* Vice chairman says handouts "disturb religious peace"
* Calls for distribution to stop
* Preacher says wants to show that Muslims not terrorists
BERLIN, April 11 (Reuters) - A leader of Germany's ruling party criticised plans on Wednesday of an ultra-conservative Muslim group to hand out millions of copies of the Koran, calling it a threat to religious peace.
The Salafist Muslim group "The True Religion" intends to distribute 25 million free German translations of the Koran to non-Muslims in Germany as well as in prisons, mosques, hospitals and schools.
"There is little in principle against the distribution of religious works," Guenter Krings, vice chairman of Chancellor Angela Merkel's Christian Democrats, told the Rheinische Post newspaper, but added that this depended on the distributor.
"The radical Salafist group is disturbing the religious peace in our country with their aggressive approach," he said.
"Wherever possible this aggressive campaign must be stopped," he told the newspaper, saying the plans were obviously intended for the copies to end up in German schools.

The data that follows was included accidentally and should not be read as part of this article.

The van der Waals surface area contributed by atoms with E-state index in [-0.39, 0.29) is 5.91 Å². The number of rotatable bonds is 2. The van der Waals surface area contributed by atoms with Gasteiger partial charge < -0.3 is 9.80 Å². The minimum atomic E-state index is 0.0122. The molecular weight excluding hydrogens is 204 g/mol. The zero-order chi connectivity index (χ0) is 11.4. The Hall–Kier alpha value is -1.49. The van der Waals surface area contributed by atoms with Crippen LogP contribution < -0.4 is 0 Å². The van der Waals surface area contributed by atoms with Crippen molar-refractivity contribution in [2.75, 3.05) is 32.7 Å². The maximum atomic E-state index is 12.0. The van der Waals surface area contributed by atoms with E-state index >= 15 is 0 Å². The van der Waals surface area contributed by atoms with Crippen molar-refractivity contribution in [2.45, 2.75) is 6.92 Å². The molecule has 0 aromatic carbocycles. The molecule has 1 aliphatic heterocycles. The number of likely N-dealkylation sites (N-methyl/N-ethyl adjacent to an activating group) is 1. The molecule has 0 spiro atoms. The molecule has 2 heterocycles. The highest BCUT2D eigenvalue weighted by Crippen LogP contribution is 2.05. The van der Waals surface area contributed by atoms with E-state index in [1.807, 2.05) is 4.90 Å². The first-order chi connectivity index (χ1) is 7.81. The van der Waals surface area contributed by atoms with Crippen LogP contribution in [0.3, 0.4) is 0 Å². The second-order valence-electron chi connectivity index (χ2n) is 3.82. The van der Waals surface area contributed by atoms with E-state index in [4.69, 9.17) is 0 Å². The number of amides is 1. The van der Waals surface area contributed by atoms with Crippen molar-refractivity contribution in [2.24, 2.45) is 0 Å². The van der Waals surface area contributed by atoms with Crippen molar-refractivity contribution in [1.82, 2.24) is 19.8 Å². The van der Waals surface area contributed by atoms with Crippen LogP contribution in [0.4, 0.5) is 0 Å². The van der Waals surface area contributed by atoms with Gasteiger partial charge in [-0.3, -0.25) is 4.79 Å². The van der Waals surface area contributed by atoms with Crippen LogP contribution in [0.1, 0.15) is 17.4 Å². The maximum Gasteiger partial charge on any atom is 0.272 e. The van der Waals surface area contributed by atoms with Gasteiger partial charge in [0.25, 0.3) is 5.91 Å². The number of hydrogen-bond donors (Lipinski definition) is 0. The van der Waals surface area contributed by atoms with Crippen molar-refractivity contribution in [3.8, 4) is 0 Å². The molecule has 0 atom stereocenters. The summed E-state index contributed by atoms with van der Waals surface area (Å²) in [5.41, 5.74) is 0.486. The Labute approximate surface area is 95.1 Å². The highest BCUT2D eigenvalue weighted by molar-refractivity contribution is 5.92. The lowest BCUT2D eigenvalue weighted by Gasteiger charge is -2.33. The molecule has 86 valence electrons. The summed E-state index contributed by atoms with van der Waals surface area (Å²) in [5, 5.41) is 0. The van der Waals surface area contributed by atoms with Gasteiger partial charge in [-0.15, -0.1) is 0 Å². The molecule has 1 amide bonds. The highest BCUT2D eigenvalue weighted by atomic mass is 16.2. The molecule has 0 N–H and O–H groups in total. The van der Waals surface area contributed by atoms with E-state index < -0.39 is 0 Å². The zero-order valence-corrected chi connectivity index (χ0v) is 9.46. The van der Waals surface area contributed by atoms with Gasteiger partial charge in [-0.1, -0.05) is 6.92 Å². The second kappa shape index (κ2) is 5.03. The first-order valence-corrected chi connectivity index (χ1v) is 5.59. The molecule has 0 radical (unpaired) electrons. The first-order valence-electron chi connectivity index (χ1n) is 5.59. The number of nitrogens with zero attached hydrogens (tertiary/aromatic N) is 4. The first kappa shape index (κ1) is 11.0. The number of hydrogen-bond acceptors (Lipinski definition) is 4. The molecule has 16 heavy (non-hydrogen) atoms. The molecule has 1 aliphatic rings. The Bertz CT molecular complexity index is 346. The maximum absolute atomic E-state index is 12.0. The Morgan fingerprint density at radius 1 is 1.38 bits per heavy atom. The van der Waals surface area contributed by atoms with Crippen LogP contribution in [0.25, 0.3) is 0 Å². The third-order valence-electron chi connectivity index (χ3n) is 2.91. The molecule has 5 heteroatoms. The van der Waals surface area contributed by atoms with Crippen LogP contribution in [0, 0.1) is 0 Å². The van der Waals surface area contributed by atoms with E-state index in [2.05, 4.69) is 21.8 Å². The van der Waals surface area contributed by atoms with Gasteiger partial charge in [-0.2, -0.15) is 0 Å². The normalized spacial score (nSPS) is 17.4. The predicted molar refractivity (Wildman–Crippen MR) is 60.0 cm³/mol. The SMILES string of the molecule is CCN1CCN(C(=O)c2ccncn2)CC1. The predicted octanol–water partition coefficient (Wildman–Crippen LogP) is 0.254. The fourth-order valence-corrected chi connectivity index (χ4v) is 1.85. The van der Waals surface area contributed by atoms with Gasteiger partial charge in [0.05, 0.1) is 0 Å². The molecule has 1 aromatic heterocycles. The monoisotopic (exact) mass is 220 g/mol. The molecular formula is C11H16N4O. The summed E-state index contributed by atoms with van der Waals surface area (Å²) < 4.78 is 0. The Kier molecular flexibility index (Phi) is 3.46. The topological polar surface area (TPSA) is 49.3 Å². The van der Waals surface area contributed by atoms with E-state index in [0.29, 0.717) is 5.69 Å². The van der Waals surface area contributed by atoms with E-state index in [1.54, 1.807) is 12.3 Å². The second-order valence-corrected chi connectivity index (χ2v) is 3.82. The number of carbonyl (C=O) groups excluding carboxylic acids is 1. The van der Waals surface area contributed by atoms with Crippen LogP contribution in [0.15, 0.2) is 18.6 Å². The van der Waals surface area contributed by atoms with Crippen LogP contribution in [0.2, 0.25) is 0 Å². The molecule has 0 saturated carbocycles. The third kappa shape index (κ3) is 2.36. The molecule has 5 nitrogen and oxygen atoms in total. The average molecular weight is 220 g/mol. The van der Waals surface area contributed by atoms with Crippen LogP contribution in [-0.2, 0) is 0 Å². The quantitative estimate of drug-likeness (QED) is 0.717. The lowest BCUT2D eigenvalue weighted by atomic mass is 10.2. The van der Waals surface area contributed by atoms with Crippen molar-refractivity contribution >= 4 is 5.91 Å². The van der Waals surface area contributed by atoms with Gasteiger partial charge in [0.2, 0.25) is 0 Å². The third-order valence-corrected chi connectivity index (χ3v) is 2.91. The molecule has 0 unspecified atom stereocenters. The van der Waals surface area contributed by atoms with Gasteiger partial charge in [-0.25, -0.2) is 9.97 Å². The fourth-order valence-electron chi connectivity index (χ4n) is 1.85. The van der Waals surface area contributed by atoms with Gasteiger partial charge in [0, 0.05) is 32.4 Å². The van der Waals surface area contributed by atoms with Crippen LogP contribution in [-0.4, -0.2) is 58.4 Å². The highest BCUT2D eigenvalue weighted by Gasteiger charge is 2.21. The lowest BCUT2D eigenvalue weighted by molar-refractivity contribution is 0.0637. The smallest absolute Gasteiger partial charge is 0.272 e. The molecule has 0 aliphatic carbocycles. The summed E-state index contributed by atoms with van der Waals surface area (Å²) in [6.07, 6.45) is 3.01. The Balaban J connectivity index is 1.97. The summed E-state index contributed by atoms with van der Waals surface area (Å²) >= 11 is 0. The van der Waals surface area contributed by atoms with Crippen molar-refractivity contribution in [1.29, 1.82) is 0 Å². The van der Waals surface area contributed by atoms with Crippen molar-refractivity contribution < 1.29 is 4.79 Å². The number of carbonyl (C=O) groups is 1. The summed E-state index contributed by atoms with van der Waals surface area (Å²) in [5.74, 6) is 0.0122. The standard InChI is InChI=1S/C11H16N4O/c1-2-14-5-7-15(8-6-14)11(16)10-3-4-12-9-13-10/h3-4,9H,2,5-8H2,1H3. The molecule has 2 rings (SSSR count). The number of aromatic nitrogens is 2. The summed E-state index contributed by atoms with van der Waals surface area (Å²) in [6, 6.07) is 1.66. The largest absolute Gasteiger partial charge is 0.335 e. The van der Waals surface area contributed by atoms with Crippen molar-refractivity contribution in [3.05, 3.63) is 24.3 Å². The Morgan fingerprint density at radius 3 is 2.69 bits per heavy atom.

The plans by the Salafist school of Islam, which has its roots in Saudi Arabia, have re-ignited debate in the German media about Islam and the integration of the country's Turkish population of 4 million.
German media reported that supporters of the group set up information stands handing out German-language versions of the Koran in more than 30 cities during the Easter weekend, including Berlin, Duesseldorf and Hamburg.
National daily Die Welt said that around 300,000 copies had been distributed so far.
Ibrahim Abu Nagie, a Salafist preacher, speaking in an undated video on the group's website, urged all German Muslims to hand out copies to their neighbours.
"If every Muslim does that then within a year we will have supplied every person in Germany with a Koran translation and they will not label us as terrorists or radicals or anything else, when they read Allah's book," he said.
Speaking in the same video, Abu Nagie said the first 20,000 copies were financed by two Turkish people, and that he had rejected financial support from organisations in Bahrain as they wanted to "write their names in the book". (Reporting by Alice Baghdjian; Editing by Michael Roddy)